Shanghai in the 1930s was an exotic, magical place for a girl to grow up. Anna, the narrator of Bo Caldwell's lush and epic first novel, "The Distant Land of My Father" (Chronicle Books, 373 pp., $23.95), has a kind of royalty for parents. Her father, Joseph, the son of missionaries, has been leading a charmed and privileged life, albeit with a secret existence as a smuggler. Her mother, Genevieve, a Californian by birth, has a radiant elegance. Young Anna knew "even as a child that she was beautiful, not the way children think their mothers are--I knew she was fromt he way men stared when she entered the room, the way other women regarded her, the intensity with which my father watched her." The family's fairy-tale existence begins to fall apart with the Japanese occupation of China. Anna and her mother flee to California, but Joseph chooses power and fortune over family and remains behind. Over the years, the vicissitudes of war and politics leave their mark. Joseph suffers under the hands of the Japanese and Chinese Communists. His wife and daughter cope with feelings of betrayal and loss. As 14-year-old Anna reels from a short visit from her father, she writes: "I felt different every day, as though I were controlled by some force outside myself. One morning I woke up happy and couldn't wait to get to school. Three hours later, I'd be despondent and discouraged, almost in tears over a bad grade on a quiz or my friends not waiting for me for lunch."Caldwell, who has published short shories in numerous literary magazines and lives in Northern California with her children and husband, novelist Ron Hansen, writes vividly and with great historical perspecitve. Against a background of Pearl Harbor and Mao Zedong, she grapples with the more personal issues of redemption, love and the healing power of forgiveness. -San Jose Mercury NewsThis is a marvelous story, straightforward without being prosaic, full of momentum yet complex and unpredictable. Bo Caldwell's novelized memoir of her father and of their lives in Shanghai in the 1930s and '40s, portrays an idyllic childhood, vividly remembered, a time of verandahs and parties and white linen suits, that is abruptly shattered when the Japanese invade Shanghai. There are bloody bodies and kidnappings and burning buildings, but more painful is the steady erosion of the child's faith in her father. "The Distant Land of My Father" is a study of the glittering visions that wear us down; to ashes or diamonds.-Los Angeles Times Book ReviewRezension:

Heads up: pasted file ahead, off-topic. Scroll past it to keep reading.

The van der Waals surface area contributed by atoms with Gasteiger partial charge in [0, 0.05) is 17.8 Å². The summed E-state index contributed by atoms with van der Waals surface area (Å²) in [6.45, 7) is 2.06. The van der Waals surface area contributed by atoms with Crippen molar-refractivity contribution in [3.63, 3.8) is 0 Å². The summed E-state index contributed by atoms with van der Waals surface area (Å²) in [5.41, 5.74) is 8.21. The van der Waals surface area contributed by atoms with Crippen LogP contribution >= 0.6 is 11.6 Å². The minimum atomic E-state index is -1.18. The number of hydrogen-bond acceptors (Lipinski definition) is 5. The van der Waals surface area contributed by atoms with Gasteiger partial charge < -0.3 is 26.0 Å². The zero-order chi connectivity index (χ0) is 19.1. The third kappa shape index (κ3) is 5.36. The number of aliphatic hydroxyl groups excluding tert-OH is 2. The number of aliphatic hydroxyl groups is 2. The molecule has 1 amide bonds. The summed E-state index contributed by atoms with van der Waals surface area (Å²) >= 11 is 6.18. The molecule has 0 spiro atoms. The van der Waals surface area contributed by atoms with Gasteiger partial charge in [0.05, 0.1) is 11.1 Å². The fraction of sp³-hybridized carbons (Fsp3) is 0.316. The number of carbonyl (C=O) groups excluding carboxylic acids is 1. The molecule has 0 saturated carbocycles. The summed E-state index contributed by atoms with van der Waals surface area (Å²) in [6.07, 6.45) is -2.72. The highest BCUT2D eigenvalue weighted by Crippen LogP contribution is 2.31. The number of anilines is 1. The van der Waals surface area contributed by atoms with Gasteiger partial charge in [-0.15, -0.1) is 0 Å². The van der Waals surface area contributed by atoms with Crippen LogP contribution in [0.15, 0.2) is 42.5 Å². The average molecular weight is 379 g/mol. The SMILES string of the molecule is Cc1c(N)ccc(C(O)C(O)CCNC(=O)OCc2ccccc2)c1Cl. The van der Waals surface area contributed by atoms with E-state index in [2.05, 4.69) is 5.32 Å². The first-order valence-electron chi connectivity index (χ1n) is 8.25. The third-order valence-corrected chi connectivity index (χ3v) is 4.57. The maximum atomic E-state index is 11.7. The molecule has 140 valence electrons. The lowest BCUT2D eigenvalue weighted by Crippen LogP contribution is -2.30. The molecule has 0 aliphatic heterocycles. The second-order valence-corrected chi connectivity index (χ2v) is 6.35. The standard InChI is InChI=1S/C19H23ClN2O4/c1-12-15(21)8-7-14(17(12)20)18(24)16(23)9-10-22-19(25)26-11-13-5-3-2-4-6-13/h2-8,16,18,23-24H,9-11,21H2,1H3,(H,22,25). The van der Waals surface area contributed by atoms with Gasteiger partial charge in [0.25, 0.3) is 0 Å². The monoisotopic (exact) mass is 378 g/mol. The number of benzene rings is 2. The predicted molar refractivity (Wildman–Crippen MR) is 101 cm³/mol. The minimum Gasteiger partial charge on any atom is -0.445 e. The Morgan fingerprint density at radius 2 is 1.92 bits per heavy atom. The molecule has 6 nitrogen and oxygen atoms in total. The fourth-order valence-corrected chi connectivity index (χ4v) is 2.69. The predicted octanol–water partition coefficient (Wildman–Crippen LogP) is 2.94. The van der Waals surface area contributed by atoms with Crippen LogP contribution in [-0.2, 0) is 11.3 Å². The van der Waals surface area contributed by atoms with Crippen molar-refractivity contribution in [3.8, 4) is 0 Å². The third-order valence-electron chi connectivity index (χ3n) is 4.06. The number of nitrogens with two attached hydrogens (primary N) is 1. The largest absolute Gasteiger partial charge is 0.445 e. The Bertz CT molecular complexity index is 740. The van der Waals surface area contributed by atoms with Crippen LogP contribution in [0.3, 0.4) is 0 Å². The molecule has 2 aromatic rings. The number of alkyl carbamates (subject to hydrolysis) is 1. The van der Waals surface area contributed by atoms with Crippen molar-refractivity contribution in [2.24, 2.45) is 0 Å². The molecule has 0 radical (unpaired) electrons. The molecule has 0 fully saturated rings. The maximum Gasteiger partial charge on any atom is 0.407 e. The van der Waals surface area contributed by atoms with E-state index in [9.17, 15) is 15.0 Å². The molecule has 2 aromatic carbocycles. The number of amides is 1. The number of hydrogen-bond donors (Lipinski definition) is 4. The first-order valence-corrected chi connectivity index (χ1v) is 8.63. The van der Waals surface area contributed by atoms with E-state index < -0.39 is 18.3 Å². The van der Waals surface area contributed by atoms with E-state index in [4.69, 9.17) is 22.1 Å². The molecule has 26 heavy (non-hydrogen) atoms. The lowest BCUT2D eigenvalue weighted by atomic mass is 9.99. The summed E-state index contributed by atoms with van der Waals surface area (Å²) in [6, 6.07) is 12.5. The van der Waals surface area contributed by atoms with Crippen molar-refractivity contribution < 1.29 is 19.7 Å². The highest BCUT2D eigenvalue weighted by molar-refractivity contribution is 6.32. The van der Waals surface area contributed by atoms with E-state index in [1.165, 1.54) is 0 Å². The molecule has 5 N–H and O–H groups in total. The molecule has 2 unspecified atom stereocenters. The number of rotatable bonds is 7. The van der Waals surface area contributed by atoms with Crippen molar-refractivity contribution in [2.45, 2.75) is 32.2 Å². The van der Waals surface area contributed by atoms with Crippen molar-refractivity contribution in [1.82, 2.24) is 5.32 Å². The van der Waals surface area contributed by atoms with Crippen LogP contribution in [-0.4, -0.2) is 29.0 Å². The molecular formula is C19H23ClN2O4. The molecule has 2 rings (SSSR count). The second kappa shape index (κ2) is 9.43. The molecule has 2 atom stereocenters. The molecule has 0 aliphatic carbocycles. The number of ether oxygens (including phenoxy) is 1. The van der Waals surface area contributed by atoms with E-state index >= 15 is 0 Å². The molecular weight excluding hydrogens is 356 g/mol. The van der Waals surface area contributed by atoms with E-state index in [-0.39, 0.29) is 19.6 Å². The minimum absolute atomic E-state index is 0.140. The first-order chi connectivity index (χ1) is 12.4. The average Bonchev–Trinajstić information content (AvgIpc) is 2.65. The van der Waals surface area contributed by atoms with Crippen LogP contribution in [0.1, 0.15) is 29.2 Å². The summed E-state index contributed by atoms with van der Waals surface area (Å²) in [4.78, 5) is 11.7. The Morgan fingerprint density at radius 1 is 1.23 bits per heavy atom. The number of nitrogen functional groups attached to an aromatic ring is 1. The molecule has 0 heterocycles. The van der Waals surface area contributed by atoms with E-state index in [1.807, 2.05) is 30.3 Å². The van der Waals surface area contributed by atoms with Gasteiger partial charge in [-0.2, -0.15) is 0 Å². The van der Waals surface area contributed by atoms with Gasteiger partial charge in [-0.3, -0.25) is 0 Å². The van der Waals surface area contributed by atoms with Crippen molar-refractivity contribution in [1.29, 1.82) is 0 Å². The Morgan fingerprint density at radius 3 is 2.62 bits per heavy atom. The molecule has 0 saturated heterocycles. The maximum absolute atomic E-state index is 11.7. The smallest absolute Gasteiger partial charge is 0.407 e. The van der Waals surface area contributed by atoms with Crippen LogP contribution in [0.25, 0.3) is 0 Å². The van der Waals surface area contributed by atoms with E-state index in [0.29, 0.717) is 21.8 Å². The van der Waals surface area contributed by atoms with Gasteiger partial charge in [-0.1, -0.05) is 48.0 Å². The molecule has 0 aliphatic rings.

This is a marvelous story...full of momentum, yet complex and unpredictable.--"Los Angeles Times"
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